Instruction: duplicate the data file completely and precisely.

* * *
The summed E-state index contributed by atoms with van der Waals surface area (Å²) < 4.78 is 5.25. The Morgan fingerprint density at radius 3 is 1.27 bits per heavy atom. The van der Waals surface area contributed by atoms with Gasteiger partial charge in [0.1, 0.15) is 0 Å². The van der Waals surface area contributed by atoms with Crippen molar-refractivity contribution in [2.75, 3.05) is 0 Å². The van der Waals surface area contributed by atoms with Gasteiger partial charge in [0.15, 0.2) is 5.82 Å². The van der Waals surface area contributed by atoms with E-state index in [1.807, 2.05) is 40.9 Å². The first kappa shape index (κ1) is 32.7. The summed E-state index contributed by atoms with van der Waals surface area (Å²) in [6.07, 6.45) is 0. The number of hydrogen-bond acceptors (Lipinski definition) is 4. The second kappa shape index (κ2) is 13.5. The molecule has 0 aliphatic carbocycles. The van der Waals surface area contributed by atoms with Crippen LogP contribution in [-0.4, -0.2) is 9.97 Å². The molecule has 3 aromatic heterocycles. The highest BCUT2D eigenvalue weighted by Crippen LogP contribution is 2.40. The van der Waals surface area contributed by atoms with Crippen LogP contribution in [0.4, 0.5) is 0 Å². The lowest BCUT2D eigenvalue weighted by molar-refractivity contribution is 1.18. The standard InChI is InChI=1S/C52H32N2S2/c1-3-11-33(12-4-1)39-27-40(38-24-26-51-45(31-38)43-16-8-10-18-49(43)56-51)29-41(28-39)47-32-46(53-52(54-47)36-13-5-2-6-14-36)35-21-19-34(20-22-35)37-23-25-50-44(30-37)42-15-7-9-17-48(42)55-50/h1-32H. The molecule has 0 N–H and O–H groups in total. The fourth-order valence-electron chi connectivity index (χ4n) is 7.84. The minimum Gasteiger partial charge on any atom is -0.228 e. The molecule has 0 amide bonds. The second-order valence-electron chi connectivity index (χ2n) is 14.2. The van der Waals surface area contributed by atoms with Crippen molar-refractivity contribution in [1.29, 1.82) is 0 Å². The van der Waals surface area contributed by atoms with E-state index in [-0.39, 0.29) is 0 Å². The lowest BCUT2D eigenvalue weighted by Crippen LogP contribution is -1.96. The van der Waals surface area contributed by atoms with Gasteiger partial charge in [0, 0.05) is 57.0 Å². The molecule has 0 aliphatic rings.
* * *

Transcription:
The summed E-state index contributed by atoms with van der Waals surface area (Å²) < 4.78 is 5.25. The Morgan fingerprint density at radius 3 is 1.27 bits per heavy atom. The van der Waals surface area contributed by atoms with Gasteiger partial charge in [0.1, 0.15) is 0 Å². The van der Waals surface area contributed by atoms with Crippen molar-refractivity contribution in [2.75, 3.05) is 0 Å². The van der Waals surface area contributed by atoms with Gasteiger partial charge in [0.15, 0.2) is 5.82 Å². The van der Waals surface area contributed by atoms with E-state index in [1.807, 2.05) is 40.9 Å². The first kappa shape index (κ1) is 32.7. The summed E-state index contributed by atoms with van der Waals surface area (Å²) in [6.07, 6.45) is 0. The number of hydrogen-bond acceptors (Lipinski definition) is 4. The second kappa shape index (κ2) is 13.5. The molecule has 0 aliphatic carbocycles. The van der Waals surface area contributed by atoms with Crippen LogP contribution in [-0.4, -0.2) is 9.97 Å². The molecule has 3 aromatic heterocycles. The highest BCUT2D eigenvalue weighted by Crippen LogP contribution is 2.40. The van der Waals surface area contributed by atoms with Crippen LogP contribution in [0.4, 0.5) is 0 Å². The lowest BCUT2D eigenvalue weighted by molar-refractivity contribution is 1.18. The standard InChI is InChI=1S/C52H32N2S2/c1-3-11-33(12-4-1)39-27-40(38-24-26-51-45(31-38)43-16-8-10-18-49(43)56-51)29-41(28-39)47-32-46(53-52(54-47)36-13-5-2-6-14-36)35-21-19-34(20-22-35)37-23-25-50-44(30-37)42-15-7-9-17-48(42)55-50/h1-32H. The molecule has 0 N–H and O–H groups in total. The fourth-order valence-electron chi connectivity index (χ4n) is 7.84. The minimum Gasteiger partial charge on any atom is -0.228 e. The molecule has 0 amide bonds. The second-order valence-electron chi connectivity index (χ2n) is 14.2. The van der Waals surface area contributed by atoms with Crippen molar-refractivity contribution in [1.29, 1.82) is 0 Å². The van der Waals surface area contributed by atoms with E-state index in [-0.39, 0.29) is 0 Å². The lowest BCUT2D eigenvalue weighted by Crippen LogP contribution is -1.96. The van der Waals surface area contributed by atoms with Gasteiger partial charge in [0, 0.05) is 57.0 Å². The molecule has 0 aliphatic rings.